Earth having been rendered uninhabitable through a series of catastrophes involving the miracle-metal bulerite, mankind has...

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MACROLIFE

Earth having been rendered uninhabitable through a series of catastrophes involving the miracle-metal bulerite, mankind has been given a rather powerful nudge in the direction of the stars. Richard Bulero, grandson of the element's discoverer, is among those who see the real future of humanity in the endless propagation of ""macrolife"": self-contained artificial worlds roaming the cosmos as free and enlightened city-states in eternal quest of knowledge. John Bulero, cloned some thousand years afterward from the preserved cells of Richard's uncle, must re-experience the competing claims of planet and macroworld, and still later participates in the attempt of macrolife to survive the collapse of the universe itself. The force of the basic idea--adopted with literal-minded zeal from the works of Dandridge Cole and Gerard O'Neill--is infuriatingly undermined by Zebrowski's oafish writing (""As Sam watched the reverse eclipse cast Ganymede's moving shadow across Jove's full face, he found it hard to think of today as Saturday morning"") and still more oafish futurological cheerleading.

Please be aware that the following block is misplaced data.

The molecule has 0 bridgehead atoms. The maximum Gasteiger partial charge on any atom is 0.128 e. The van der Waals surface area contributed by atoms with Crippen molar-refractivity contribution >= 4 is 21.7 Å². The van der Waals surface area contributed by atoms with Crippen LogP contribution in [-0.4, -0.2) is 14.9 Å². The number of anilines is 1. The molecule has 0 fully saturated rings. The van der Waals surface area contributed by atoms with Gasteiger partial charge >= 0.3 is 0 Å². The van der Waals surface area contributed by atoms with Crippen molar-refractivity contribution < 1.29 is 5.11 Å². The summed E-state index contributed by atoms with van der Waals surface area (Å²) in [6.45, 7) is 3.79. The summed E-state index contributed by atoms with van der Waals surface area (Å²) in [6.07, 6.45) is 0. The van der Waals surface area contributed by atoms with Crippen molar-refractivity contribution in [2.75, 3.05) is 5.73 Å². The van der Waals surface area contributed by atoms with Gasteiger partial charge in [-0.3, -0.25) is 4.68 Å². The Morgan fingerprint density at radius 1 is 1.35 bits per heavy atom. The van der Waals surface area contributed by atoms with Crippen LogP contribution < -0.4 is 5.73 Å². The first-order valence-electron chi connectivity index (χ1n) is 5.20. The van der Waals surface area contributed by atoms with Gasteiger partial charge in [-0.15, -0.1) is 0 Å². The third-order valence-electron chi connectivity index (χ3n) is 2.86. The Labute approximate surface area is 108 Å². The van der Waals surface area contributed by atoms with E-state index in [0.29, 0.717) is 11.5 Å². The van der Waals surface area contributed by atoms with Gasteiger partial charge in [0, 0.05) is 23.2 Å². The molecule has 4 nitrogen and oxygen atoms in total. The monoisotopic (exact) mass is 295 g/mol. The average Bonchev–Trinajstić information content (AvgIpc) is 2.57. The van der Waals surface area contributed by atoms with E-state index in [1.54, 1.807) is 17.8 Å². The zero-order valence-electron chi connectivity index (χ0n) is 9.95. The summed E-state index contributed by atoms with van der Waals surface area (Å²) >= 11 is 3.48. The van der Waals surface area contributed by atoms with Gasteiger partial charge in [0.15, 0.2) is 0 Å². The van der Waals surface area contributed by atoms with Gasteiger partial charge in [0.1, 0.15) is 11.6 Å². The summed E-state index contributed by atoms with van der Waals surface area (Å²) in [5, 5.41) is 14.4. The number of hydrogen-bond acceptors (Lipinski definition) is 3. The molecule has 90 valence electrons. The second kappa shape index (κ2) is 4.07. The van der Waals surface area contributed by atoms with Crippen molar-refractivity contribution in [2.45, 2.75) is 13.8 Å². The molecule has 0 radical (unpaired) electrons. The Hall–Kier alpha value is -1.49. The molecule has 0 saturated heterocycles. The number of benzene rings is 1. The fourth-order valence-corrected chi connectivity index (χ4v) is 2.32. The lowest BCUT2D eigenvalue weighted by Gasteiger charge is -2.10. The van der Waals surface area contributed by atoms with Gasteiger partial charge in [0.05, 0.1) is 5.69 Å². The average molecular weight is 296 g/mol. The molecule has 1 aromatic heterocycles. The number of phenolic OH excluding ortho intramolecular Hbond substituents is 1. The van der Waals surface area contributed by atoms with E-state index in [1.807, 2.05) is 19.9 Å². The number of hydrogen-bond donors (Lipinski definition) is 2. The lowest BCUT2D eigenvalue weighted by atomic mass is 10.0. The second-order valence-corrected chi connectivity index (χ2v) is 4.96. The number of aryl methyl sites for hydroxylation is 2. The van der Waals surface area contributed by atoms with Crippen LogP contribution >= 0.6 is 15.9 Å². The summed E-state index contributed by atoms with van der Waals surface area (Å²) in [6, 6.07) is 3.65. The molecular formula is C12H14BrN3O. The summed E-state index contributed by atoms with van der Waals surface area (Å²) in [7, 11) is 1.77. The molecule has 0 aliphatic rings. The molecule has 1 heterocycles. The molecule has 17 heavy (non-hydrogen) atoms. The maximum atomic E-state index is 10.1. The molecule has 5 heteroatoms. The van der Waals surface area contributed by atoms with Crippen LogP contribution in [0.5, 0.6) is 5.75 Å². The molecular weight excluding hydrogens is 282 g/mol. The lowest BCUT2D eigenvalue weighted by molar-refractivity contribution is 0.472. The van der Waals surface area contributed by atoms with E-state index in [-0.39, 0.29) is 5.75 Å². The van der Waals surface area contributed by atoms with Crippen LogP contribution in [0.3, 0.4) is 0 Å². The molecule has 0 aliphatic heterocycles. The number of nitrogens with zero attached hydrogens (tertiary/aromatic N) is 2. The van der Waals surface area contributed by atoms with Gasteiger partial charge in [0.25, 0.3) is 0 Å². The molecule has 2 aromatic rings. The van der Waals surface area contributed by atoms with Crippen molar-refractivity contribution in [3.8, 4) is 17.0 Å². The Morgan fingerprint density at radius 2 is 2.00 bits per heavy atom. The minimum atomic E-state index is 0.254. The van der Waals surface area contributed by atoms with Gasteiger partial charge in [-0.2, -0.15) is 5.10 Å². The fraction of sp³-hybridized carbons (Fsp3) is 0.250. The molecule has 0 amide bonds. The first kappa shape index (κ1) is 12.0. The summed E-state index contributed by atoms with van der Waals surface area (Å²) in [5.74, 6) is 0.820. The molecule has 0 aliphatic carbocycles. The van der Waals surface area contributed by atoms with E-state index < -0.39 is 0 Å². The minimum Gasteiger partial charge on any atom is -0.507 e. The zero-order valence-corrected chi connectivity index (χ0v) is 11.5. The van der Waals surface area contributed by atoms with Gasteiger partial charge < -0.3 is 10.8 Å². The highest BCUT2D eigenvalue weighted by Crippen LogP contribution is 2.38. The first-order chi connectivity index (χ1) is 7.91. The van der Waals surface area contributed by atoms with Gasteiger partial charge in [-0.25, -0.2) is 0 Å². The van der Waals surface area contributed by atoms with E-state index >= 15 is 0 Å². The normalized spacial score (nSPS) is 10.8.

Pub Date: May 9, 1979

ISBN: N/A

Page Count: -

Publisher: Harper & Row

Review Posted Online: N/A

Kirkus Reviews Issue: May 1, 1979